For me, it was pretty frustrating to hear that Google’s new Pixel 2 and Pixel 2 XL phones would ditch the headphone jack. Just one reason: Plugging in a 3.5mm cable is incredibly easy — but pairing Bluetooth devices generally isn’t.
But what if your Android phone could automatically detect a nearby Bluetooth headphone (or speaker, or car, or mouse, etc) and pair it with a single tap? That’s what Google’s promising with its new Fast Pair feature.
In an official blog post, Google explains that a new wave of Bluetooth devices will do just that, by broadcasting a low-energy signal that your phone can constantly scan for — theoretically, without using a lot of battery in the process because the feature uses BLE (Bluetooth Low Energy) communications throughout.
Then, a notification automatically pops up on your device, and a single tap does the rest. No pbadwords, no pins, and no need to turn on NFC and rub your devices together until you find just the right spot for them to pair. (Remember when NFC was supposed to be the easy way to sync Bluetooth devices?)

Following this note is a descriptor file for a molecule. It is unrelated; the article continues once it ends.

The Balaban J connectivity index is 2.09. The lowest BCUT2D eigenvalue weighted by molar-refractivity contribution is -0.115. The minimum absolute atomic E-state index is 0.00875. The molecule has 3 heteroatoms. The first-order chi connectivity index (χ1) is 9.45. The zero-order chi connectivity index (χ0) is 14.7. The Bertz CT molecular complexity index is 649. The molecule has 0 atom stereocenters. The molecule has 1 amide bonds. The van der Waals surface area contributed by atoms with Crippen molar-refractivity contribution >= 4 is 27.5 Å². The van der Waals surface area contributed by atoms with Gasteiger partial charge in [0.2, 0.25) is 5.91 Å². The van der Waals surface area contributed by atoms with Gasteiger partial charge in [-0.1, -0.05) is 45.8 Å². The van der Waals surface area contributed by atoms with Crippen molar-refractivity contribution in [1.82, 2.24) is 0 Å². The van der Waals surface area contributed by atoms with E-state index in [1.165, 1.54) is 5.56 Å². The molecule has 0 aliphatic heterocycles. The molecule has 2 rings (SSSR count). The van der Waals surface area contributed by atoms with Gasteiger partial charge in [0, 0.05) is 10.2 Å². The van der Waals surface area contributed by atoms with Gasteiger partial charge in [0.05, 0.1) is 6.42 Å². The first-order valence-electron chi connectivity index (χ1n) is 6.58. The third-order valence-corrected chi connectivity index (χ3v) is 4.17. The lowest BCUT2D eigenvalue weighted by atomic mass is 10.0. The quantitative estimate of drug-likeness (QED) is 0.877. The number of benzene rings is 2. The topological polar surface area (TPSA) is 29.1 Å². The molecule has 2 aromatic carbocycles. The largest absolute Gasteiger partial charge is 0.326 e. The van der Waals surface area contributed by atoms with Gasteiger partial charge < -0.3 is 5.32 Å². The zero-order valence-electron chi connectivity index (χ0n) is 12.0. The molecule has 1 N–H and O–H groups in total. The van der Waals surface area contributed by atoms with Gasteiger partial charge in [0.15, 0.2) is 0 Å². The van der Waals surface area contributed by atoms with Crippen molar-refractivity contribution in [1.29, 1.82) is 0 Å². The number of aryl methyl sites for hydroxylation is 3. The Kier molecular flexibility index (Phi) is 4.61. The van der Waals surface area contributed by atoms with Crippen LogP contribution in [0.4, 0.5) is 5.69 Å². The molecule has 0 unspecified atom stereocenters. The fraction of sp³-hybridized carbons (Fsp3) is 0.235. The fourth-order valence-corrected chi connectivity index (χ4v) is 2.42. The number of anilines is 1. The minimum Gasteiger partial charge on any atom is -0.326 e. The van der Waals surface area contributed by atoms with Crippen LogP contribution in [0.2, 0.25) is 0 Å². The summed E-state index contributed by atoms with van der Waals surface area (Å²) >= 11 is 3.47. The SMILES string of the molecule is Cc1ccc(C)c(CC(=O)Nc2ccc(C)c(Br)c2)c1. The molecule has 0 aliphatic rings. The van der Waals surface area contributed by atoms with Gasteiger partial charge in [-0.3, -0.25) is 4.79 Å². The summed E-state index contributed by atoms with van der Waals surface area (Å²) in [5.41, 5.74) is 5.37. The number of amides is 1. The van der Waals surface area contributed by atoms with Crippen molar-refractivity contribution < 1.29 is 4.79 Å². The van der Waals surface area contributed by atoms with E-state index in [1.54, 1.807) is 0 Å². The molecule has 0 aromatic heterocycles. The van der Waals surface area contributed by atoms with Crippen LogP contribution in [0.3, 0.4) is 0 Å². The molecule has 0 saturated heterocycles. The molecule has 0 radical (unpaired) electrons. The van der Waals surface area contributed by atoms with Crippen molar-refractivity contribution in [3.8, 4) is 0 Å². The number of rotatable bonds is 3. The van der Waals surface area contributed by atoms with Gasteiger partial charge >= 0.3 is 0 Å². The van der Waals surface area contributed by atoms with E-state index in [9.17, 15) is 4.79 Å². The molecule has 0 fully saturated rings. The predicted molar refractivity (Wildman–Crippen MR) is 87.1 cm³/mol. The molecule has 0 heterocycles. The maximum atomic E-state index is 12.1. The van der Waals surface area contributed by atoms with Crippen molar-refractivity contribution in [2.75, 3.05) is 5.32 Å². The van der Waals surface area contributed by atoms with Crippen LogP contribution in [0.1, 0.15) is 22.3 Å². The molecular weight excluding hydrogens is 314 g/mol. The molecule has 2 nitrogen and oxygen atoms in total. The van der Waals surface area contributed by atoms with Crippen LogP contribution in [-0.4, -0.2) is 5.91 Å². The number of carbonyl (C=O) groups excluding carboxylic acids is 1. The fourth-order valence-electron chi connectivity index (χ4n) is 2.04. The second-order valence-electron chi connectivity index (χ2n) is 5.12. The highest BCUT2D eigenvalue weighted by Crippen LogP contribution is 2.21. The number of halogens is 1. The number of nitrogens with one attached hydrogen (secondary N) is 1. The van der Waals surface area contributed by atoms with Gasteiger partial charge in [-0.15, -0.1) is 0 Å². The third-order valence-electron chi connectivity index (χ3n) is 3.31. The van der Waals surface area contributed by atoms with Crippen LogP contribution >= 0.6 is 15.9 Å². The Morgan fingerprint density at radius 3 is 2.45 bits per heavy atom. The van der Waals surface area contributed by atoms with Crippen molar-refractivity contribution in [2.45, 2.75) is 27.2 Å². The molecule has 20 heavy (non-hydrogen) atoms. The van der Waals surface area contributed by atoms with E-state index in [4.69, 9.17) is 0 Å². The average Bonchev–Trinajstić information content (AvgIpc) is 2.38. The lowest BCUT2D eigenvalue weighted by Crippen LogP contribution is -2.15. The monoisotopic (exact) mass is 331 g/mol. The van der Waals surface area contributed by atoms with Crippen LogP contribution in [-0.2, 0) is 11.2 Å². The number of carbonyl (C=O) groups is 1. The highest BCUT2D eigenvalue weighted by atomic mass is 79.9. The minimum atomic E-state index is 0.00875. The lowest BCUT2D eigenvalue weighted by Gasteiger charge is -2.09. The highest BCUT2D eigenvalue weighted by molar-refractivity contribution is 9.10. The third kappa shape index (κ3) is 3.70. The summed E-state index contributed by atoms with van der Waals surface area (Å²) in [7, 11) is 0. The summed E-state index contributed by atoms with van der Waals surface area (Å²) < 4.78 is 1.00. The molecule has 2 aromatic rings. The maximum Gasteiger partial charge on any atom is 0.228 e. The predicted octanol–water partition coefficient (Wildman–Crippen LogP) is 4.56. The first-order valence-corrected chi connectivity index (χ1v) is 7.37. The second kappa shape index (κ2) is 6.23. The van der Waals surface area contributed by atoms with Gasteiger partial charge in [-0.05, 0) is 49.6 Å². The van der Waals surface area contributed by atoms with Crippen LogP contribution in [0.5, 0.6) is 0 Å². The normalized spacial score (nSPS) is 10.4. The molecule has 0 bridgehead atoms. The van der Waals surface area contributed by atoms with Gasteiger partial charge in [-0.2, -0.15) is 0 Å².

It sounds a lot like the Bluetooth beacon technology we’ve been playing with around the CNET offices, only more useful. (Right now, some of my colleagues see a link to a funny website link pop up on their phone when they walk past a certain CNET room.)
Google says the tech will work with existing phones, Android 6.0 and up, though it sounds like you’ll need to have a Fast Pair-enabled Bluetooth peripheral on the other end. So far, Google’s new Pixel Buds work, as well as the Libratone Q Adapt On-Ear, and the company’s asking interested manufacturers to submit their devices here.
To make it work, you’ll also need to update your Google Play Services app to version 11.7 or newer, which should happen automatically. As far as I know, the update is already rolling out, but I’ve asked Google to clarify.